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  • 3
    Language: Japanese
    In: 地下水学会誌, 2014, Vol.56(1), pp.15-25
    Description: 再生可能エネルギー技術として,世界的に注目されている地中熱ヒートポンプ(GSHP)について,特にその利用に伴う地温変化が地下環境に与える影響を中心に,その規制やガイドラインに関しても現状を整理した。その結果,GSHP の利用に伴い,地温変化が生じることはいくつか報告されているが,それが誘発する潜在的な環境リスクについては,ほとんど研究例がないことが明らかになった。GSHP の利用における温度規制値やシステム間の最小距離などは,現状で経験的な観点から設定されているが,今後の持続的な利用に向けては,包括的で科学的な研究に取り組み,その結果を基に地下環境への影響を防止するための規制やガイドラインを定めることが極めて重要である。
    Description: The ground source heat pump (GSHP) system is gaining increasing popularity and use worldwide as one of the most promising renewable energy technologies. In this study, GSHP environmental impacts on the subsurface and the current status of regulations and guidelines were reviewed. Although subsurface temperature changes by utilization of GSHP systems have been observed in several studies, possible negative environmental impacts on the subsurface (labeled “thermal pollution”) have not been well investigated. Current regulations on maximum or minimum temperature thresholds and minimum distances between GSHP systems are only developed empirically and only 6 countries (all in Europe) have legally binding environmental regulations for operating GSHP systems. Our review suggests that for the sustainable usage of GSHP system, comprehensive scientific research on environmental impacts on the subsurface is needed to develop regulations or guidelines also taking into account risk assessment for subsurface thermal pollution.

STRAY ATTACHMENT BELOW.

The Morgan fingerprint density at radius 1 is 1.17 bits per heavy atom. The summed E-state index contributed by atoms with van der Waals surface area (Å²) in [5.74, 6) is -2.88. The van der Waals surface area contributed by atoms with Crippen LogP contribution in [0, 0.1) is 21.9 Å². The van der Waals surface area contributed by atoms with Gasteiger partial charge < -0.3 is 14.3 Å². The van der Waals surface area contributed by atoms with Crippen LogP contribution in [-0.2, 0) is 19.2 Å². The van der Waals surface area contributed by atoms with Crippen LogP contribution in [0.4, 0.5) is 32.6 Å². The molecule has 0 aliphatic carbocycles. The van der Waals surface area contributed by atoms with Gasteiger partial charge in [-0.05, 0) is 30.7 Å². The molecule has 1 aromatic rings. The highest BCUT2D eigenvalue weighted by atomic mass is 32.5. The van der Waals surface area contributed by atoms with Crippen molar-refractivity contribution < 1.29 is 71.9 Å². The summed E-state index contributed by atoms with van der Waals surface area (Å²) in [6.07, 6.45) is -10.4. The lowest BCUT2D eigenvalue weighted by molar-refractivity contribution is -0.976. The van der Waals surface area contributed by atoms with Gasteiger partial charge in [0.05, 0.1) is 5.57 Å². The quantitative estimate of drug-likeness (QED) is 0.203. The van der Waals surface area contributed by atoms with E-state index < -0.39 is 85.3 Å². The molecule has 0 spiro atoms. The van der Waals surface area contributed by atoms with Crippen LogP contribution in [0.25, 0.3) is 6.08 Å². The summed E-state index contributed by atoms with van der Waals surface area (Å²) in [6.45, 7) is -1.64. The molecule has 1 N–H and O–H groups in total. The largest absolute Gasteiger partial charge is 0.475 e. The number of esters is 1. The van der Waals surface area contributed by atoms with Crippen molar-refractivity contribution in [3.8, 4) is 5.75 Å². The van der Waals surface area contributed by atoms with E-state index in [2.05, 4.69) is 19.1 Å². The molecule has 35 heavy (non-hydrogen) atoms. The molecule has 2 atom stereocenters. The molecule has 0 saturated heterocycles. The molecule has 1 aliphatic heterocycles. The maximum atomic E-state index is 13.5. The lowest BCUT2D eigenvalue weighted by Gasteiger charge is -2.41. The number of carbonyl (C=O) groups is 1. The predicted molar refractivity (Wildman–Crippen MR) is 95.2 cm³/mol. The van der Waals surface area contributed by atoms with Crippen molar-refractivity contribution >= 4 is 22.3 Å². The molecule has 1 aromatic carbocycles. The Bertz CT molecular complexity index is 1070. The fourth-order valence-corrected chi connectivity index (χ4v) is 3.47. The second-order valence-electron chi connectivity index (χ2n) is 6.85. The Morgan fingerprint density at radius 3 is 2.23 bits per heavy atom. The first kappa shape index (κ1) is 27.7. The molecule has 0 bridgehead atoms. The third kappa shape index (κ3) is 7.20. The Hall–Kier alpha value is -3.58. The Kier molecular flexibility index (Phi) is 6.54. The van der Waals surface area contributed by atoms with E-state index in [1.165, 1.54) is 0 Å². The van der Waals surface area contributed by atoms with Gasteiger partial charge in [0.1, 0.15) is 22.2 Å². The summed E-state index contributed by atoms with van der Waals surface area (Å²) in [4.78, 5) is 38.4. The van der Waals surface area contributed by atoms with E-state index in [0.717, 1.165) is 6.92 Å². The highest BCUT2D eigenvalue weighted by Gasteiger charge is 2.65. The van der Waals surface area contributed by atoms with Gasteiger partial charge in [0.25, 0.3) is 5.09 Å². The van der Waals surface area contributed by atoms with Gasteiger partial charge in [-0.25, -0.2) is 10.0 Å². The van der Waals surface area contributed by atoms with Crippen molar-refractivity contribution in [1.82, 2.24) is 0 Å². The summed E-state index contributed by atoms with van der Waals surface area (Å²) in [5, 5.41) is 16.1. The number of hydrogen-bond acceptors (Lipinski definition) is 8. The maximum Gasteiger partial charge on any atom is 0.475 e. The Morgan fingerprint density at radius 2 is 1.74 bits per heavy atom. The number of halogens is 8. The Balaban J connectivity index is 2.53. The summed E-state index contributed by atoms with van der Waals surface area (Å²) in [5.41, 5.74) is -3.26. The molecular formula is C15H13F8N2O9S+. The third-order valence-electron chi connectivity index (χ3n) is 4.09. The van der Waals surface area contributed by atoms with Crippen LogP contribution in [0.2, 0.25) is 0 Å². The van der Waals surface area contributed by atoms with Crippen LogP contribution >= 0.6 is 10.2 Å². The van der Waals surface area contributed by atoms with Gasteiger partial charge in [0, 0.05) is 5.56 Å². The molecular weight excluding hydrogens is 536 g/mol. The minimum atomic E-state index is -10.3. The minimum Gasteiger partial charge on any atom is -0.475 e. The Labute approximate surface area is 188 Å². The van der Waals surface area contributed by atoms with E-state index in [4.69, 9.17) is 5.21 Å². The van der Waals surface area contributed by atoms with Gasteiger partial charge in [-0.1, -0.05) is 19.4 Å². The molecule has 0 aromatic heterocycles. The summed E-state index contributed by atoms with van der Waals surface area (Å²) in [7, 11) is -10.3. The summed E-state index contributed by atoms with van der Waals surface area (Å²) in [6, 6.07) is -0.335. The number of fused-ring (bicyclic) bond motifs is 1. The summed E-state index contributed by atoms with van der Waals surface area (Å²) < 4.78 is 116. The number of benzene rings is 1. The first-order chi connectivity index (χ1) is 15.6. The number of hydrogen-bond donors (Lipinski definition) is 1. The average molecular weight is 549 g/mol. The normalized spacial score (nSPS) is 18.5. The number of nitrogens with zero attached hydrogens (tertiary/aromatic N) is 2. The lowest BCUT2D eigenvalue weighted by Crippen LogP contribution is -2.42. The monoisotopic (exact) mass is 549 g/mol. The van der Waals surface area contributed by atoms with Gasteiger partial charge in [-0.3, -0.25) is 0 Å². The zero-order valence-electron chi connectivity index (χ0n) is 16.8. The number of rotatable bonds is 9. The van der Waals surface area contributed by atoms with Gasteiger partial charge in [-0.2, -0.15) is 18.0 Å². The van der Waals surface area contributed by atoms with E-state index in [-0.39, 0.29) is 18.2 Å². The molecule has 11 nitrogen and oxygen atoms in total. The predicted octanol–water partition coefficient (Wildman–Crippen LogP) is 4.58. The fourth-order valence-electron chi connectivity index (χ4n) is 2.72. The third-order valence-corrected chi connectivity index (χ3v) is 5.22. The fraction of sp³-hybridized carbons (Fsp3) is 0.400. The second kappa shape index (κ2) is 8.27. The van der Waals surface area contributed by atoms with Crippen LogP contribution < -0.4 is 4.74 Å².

Keywords: 再生可能エネルギー ; 地中熱ヒートポンプ(GSHP) ; 地温変化 ; 環境リスク ; 持続的 ; Renewable Energy ; Ground Source Heat Pump (Gshp) ; Subsurface Temperature Change (Subsurface Thermal Pollution) ; Environmental Impact ; Sustainable Gshp Usage
    ISSN: 0913-4182
    E-ISSN: 21855943
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  • 4
    Language: English
    In: Soil Science Society of America journal, 2012, Vol.76(5), pp.1509-1517